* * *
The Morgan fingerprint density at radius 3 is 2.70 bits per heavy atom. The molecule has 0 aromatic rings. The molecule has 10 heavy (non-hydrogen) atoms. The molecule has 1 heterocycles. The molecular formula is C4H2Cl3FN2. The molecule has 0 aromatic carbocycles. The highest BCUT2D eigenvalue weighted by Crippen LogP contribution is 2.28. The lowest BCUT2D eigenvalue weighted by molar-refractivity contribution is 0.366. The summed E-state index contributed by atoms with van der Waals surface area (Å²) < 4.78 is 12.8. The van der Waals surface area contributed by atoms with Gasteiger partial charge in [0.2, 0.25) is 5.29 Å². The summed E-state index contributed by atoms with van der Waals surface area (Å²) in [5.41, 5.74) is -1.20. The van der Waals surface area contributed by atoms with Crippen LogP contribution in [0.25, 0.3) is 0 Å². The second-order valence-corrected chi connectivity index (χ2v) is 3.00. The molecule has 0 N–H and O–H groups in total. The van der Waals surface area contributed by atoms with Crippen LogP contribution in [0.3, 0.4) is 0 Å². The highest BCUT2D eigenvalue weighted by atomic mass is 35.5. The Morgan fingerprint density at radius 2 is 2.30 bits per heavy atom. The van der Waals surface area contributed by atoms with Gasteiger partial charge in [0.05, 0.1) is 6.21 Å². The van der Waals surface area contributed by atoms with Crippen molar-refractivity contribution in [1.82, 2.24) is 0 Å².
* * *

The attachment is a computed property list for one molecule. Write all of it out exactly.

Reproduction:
The Morgan fingerprint density at radius 3 is 2.70 bits per heavy atom. The molecule has 0 aromatic rings. The molecule has 10 heavy (non-hydrogen) atoms. The molecule has 1 heterocycles. The molecular formula is C4H2Cl3FN2. The molecule has 0 aromatic carbocycles. The highest BCUT2D eigenvalue weighted by Crippen LogP contribution is 2.28. The lowest BCUT2D eigenvalue weighted by molar-refractivity contribution is 0.366. The summed E-state index contributed by atoms with van der Waals surface area (Å²) < 4.78 is 12.8. The van der Waals surface area contributed by atoms with Gasteiger partial charge in [0.2, 0.25) is 5.29 Å². The summed E-state index contributed by atoms with van der Waals surface area (Å²) in [5.41, 5.74) is -1.20. The van der Waals surface area contributed by atoms with Crippen LogP contribution in [0.25, 0.3) is 0 Å². The second-order valence-corrected chi connectivity index (χ2v) is 3.00. The molecule has 0 N–H and O–H groups in total. The van der Waals surface area contributed by atoms with Crippen LogP contribution in [0.3, 0.4) is 0 Å². The highest BCUT2D eigenvalue weighted by atomic mass is 35.5. The Morgan fingerprint density at radius 2 is 2.30 bits per heavy atom. The van der Waals surface area contributed by atoms with Gasteiger partial charge in [0.05, 0.1) is 6.21 Å². The van der Waals surface area contributed by atoms with Crippen molar-refractivity contribution in [1.82, 2.24) is 0 Å².